In her new book Core of Conviction, Michele Bachmann shares that she would have preferred Hillary Clinton for the Democratic nominee and possibly president if Rep. John McCain wasn’t in the mix.
Bachmann, the only female in the Republican 2012 race for the White House, gave a nod to the sole female candidate in the 2008 Democratic race for president in her new book.
“I could see that she seemed less leftist revolutionary than [Barack] Obama,” Bachmann wrote. “Did I prefer her, and not him, answering the proverbial 3:00 a.m. phone call? Actually I preferred John McCain to either of them, by a wide margin, but if he couldn’t be in the mix I would have wanted Mrs. Clinton.”
Clinton, now the U.S. Secretary of State, has ascended to new popularity among Democrats and Republicans in the lead up to the 2012 race.
In a September interview with Fox News, former Vice President Dick Cheney also suggested that Clinton would have made a better president than Obama. When asked if she would perform better as president than President Obama, he stated, “Perhaps she might have been easier for some of us who are critics of the president to work with.”
Cheney expressed that he disagrees with the current president “on a great many issues” and said “It would be interesting to speculate about how she might perform were she to be president.”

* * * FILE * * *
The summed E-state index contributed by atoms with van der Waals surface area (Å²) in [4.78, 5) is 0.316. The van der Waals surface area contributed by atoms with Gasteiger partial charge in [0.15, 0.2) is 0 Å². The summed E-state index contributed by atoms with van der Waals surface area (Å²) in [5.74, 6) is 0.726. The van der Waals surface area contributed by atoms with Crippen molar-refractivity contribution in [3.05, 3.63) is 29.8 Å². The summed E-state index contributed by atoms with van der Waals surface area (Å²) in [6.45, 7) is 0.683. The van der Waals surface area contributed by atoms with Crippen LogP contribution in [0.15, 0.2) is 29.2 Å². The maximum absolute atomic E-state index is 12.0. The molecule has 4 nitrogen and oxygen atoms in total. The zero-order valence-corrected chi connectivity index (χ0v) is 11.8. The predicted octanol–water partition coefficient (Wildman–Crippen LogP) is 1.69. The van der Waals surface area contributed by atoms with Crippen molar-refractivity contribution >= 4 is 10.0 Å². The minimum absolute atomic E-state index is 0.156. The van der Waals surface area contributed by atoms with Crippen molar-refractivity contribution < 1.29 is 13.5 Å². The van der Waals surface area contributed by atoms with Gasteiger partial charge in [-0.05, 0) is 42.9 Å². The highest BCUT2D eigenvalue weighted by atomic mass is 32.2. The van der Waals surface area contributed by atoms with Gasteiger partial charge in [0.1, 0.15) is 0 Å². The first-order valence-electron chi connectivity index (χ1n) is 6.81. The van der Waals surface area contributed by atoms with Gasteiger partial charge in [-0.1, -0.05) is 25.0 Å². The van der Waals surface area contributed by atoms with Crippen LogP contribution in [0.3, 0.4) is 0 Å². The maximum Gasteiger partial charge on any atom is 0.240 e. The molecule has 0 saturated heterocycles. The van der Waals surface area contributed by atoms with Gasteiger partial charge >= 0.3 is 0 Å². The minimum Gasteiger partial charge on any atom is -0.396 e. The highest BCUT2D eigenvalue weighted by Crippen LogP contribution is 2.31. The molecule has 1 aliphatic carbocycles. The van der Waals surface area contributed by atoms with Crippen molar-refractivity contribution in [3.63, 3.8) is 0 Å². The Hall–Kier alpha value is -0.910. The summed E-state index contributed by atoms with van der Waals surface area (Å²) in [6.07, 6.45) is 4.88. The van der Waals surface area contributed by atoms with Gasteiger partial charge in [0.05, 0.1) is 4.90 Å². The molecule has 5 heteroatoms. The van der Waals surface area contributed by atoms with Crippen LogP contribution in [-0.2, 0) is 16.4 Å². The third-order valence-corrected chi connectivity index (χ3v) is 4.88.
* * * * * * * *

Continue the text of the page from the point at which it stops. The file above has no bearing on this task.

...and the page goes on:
A September survey showed many Americans have speculated the same thing and concluded that Clinton would have been a better president. The Bloomberg survey found that one in three Americans believed the United States would be better off if Hillary Clinton, not Barack Obama, had been elected president.
Additionally, two-thirds of the population (64 percent of Americans) held a favorable view of the former first lady. Obama’s approval rating among Democrats and Republicans for September was only 45 percent, the lowest of his presidency.
Though many are feeling a sort of “buyer’s remorse” over the election, few Republicans (39 percent) actually believe that the country would have been better off with Clinton leading.
Rather, Republicans are hoping that Obama discontent will drive Democrats and independents to vote Republican in the upcoming general election.
During a Monday appearance on “Late Night with Jimmy Fallon” to discuss her book, Bachmann remained confident about her chances in the GOP nominee race. While playing the “One Word” game with Fallon, she told him the one word that comes to mind when she hears her name is “president.”
In the polls, the Minnesota congresswoman’s support has dropped significantly since the summer. Bachmann has 5 percent of support among Republicans in Gallup’s November polls. In a June poll, she tied front-runner Mitt Romney for 23 percent of Iowans’ support.
Bachmann also shared in her book that she first mentioned to former Alaska Gov. Sarah Palin in the summer of 2008 that she could be a vice presidential candidate to McCain.
“She laughed at the thought: ‘Oh, that’s not going to happen,’” Bachmann wrote. Days later McCain asked Palin to run.
Bachmann also charged Obama with revealing in a closed-door meeting that he was not concerned with Medicare solvent.